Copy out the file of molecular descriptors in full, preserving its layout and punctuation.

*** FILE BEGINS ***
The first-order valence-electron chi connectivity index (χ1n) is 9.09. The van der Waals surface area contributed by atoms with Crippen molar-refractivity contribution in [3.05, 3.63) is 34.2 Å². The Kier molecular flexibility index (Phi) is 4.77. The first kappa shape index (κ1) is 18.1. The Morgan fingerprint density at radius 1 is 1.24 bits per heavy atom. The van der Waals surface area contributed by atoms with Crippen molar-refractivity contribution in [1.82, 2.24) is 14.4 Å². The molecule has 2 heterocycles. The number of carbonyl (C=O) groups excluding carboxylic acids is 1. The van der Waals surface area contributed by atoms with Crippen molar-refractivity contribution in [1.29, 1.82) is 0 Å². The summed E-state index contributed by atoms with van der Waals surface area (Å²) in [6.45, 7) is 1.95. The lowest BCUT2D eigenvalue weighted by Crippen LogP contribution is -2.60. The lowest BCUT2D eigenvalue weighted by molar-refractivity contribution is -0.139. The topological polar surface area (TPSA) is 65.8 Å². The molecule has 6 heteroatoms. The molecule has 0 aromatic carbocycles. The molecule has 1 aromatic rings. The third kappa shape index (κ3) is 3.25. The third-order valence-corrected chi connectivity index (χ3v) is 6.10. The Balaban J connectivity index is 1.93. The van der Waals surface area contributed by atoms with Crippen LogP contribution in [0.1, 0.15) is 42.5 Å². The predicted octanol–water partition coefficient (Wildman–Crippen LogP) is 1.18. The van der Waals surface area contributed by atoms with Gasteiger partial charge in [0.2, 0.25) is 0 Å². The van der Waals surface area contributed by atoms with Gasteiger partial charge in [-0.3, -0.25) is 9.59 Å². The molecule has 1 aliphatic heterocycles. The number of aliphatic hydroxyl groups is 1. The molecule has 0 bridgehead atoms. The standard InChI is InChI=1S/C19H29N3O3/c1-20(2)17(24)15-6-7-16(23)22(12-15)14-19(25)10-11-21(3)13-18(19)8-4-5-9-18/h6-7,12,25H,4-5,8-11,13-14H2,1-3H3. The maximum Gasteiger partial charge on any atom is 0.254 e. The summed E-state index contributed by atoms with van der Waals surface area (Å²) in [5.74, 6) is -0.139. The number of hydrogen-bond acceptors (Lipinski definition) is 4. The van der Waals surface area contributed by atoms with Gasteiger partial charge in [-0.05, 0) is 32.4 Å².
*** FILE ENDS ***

The first-order valence-electron chi connectivity index (χ1n) is 9.09. The van der Waals surface area contributed by atoms with Crippen molar-refractivity contribution in [3.05, 3.63) is 34.2 Å². The Kier molecular flexibility index (Phi) is 4.77. The first kappa shape index (κ1) is 18.1. The Morgan fingerprint density at radius 1 is 1.24 bits per heavy atom. The van der Waals surface area contributed by atoms with Crippen molar-refractivity contribution in [1.82, 2.24) is 14.4 Å². The molecule has 2 heterocycles. The number of carbonyl (C=O) groups excluding carboxylic acids is 1. The van der Waals surface area contributed by atoms with Crippen molar-refractivity contribution in [1.29, 1.82) is 0 Å². The summed E-state index contributed by atoms with van der Waals surface area (Å²) in [6.45, 7) is 1.95. The lowest BCUT2D eigenvalue weighted by Crippen LogP contribution is -2.60. The lowest BCUT2D eigenvalue weighted by molar-refractivity contribution is -0.139. The topological polar surface area (TPSA) is 65.8 Å². The molecule has 6 heteroatoms. The molecule has 0 aromatic carbocycles. The molecule has 1 aromatic rings. The third kappa shape index (κ3) is 3.25. The third-order valence-corrected chi connectivity index (χ3v) is 6.10. The Balaban J connectivity index is 1.93. The van der Waals surface area contributed by atoms with Crippen LogP contribution in [0.1, 0.15) is 42.5 Å². The predicted octanol–water partition coefficient (Wildman–Crippen LogP) is 1.18. The van der Waals surface area contributed by atoms with Gasteiger partial charge in [0.2, 0.25) is 0 Å². The van der Waals surface area contributed by atoms with Gasteiger partial charge in [-0.3, -0.25) is 9.59 Å². The molecule has 1 aliphatic heterocycles. The number of aliphatic hydroxyl groups is 1. The molecule has 0 bridgehead atoms. The standard InChI is InChI=1S/C19H29N3O3/c1-20(2)17(24)15-6-7-16(23)22(12-15)14-19(25)10-11-21(3)13-18(19)8-4-5-9-18/h6-7,12,25H,4-5,8-11,13-14H2,1-3H3. The maximum Gasteiger partial charge on any atom is 0.254 e. The summed E-state index contributed by atoms with van der Waals surface area (Å²) in [5.74, 6) is -0.139. The number of hydrogen-bond acceptors (Lipinski definition) is 4. The van der Waals surface area contributed by atoms with Gasteiger partial charge in [-0.05, 0) is 32.4 Å².